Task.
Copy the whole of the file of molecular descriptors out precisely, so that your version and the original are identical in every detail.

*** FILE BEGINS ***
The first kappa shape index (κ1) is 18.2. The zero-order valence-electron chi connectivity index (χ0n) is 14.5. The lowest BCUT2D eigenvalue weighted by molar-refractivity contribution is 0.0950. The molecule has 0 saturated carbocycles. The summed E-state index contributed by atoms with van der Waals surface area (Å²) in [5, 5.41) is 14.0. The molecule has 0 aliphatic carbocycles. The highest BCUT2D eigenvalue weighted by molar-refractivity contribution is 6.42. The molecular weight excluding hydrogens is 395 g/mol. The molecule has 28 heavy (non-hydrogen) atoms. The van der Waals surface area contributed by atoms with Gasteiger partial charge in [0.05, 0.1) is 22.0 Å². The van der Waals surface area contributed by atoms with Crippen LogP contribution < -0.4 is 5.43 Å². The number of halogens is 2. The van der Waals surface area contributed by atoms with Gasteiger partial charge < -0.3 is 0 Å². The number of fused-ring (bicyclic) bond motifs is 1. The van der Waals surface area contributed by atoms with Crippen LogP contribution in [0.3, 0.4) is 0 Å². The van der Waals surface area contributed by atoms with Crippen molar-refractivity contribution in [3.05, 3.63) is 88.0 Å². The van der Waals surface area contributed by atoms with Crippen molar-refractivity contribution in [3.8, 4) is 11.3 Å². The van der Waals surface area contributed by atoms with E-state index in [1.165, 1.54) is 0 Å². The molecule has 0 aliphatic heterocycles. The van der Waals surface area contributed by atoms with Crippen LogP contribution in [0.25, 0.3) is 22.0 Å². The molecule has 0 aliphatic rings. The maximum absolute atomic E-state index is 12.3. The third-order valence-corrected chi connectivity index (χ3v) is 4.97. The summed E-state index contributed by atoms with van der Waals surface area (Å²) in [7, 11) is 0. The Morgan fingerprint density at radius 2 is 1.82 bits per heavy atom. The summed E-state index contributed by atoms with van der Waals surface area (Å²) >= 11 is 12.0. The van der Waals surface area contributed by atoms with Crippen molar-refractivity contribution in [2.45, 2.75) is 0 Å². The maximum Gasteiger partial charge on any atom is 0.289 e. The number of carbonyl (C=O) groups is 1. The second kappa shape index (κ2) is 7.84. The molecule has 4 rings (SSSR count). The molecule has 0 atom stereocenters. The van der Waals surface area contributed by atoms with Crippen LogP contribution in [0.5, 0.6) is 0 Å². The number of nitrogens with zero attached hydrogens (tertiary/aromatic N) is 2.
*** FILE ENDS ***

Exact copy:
The first kappa shape index (κ1) is 18.2. The zero-order valence-electron chi connectivity index (χ0n) is 14.5. The lowest BCUT2D eigenvalue weighted by molar-refractivity contribution is 0.0950. The molecule has 0 saturated carbocycles. The summed E-state index contributed by atoms with van der Waals surface area (Å²) in [5, 5.41) is 14.0. The molecule has 0 aliphatic carbocycles. The highest BCUT2D eigenvalue weighted by molar-refractivity contribution is 6.42. The molecular weight excluding hydrogens is 395 g/mol. The molecule has 28 heavy (non-hydrogen) atoms. The van der Waals surface area contributed by atoms with Gasteiger partial charge in [0.05, 0.1) is 22.0 Å². The van der Waals surface area contributed by atoms with Crippen LogP contribution < -0.4 is 5.43 Å². The number of halogens is 2. The van der Waals surface area contributed by atoms with Gasteiger partial charge < -0.3 is 0 Å². The number of fused-ring (bicyclic) bond motifs is 1. The van der Waals surface area contributed by atoms with Crippen LogP contribution in [0.3, 0.4) is 0 Å². The van der Waals surface area contributed by atoms with Crippen molar-refractivity contribution in [3.05, 3.63) is 88.0 Å². The van der Waals surface area contributed by atoms with Crippen molar-refractivity contribution in [3.8, 4) is 11.3 Å². The van der Waals surface area contributed by atoms with E-state index in [1.165, 1.54) is 0 Å². The molecule has 0 aliphatic heterocycles. The van der Waals surface area contributed by atoms with Crippen LogP contribution in [0.25, 0.3) is 22.0 Å². The molecule has 0 aliphatic rings. The maximum absolute atomic E-state index is 12.3. The third-order valence-corrected chi connectivity index (χ3v) is 4.97. The summed E-state index contributed by atoms with van der Waals surface area (Å²) in [7, 11) is 0. The Morgan fingerprint density at radius 2 is 1.82 bits per heavy atom. The summed E-state index contributed by atoms with van der Waals surface area (Å²) >= 11 is 12.0. The van der Waals surface area contributed by atoms with Crippen molar-refractivity contribution in [2.45, 2.75) is 0 Å². The maximum Gasteiger partial charge on any atom is 0.289 e. The number of carbonyl (C=O) groups is 1. The second kappa shape index (κ2) is 7.84. The molecule has 4 rings (SSSR count). The molecule has 0 atom stereocenters. The van der Waals surface area contributed by atoms with Crippen LogP contribution in [0.5, 0.6) is 0 Å². The number of nitrogens with zero attached hydrogens (tertiary/aromatic N) is 2.